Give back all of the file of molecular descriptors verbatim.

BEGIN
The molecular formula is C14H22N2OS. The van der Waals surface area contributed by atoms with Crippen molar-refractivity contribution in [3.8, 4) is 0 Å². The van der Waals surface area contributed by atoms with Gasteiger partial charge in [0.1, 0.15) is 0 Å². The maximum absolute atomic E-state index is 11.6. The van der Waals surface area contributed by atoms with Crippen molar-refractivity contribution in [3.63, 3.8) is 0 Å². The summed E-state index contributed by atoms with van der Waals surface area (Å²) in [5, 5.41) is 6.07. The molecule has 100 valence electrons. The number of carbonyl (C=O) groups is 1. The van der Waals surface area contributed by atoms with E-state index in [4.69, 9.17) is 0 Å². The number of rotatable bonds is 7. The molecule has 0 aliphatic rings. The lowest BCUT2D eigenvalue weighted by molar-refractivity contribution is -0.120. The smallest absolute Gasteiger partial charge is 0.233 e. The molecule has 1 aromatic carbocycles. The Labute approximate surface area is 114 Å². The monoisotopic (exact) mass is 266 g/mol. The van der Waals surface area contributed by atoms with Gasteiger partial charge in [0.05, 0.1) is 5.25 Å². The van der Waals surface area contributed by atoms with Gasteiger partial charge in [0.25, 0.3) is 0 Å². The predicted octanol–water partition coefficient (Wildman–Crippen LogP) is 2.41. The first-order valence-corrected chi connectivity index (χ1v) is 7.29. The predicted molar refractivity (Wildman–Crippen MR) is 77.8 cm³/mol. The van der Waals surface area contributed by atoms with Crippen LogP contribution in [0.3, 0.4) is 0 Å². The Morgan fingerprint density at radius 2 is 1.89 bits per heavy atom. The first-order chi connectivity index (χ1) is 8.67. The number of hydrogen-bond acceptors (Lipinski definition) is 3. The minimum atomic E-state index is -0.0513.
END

The molecular formula is C14H22N2OS. The van der Waals surface area contributed by atoms with Crippen molar-refractivity contribution in [3.8, 4) is 0 Å². The van der Waals surface area contributed by atoms with Gasteiger partial charge in [0.1, 0.15) is 0 Å². The maximum absolute atomic E-state index is 11.6. The van der Waals surface area contributed by atoms with Crippen molar-refractivity contribution in [3.63, 3.8) is 0 Å². The summed E-state index contributed by atoms with van der Waals surface area (Å²) in [5, 5.41) is 6.07. The molecule has 100 valence electrons. The number of carbonyl (C=O) groups is 1. The van der Waals surface area contributed by atoms with E-state index in [4.69, 9.17) is 0 Å². The number of rotatable bonds is 7. The molecule has 0 aliphatic rings. The lowest BCUT2D eigenvalue weighted by molar-refractivity contribution is -0.120. The smallest absolute Gasteiger partial charge is 0.233 e. The molecule has 1 aromatic carbocycles. The Labute approximate surface area is 114 Å². The monoisotopic (exact) mass is 266 g/mol. The van der Waals surface area contributed by atoms with Gasteiger partial charge in [0.05, 0.1) is 5.25 Å². The van der Waals surface area contributed by atoms with Gasteiger partial charge in [0.25, 0.3) is 0 Å². The predicted octanol–water partition coefficient (Wildman–Crippen LogP) is 2.41. The first-order valence-corrected chi connectivity index (χ1v) is 7.29. The predicted molar refractivity (Wildman–Crippen MR) is 77.8 cm³/mol. The van der Waals surface area contributed by atoms with Crippen LogP contribution in [0.3, 0.4) is 0 Å². The Morgan fingerprint density at radius 2 is 1.89 bits per heavy atom. The first-order chi connectivity index (χ1) is 8.67. The number of hydrogen-bond acceptors (Lipinski definition) is 3. The minimum atomic E-state index is -0.0513.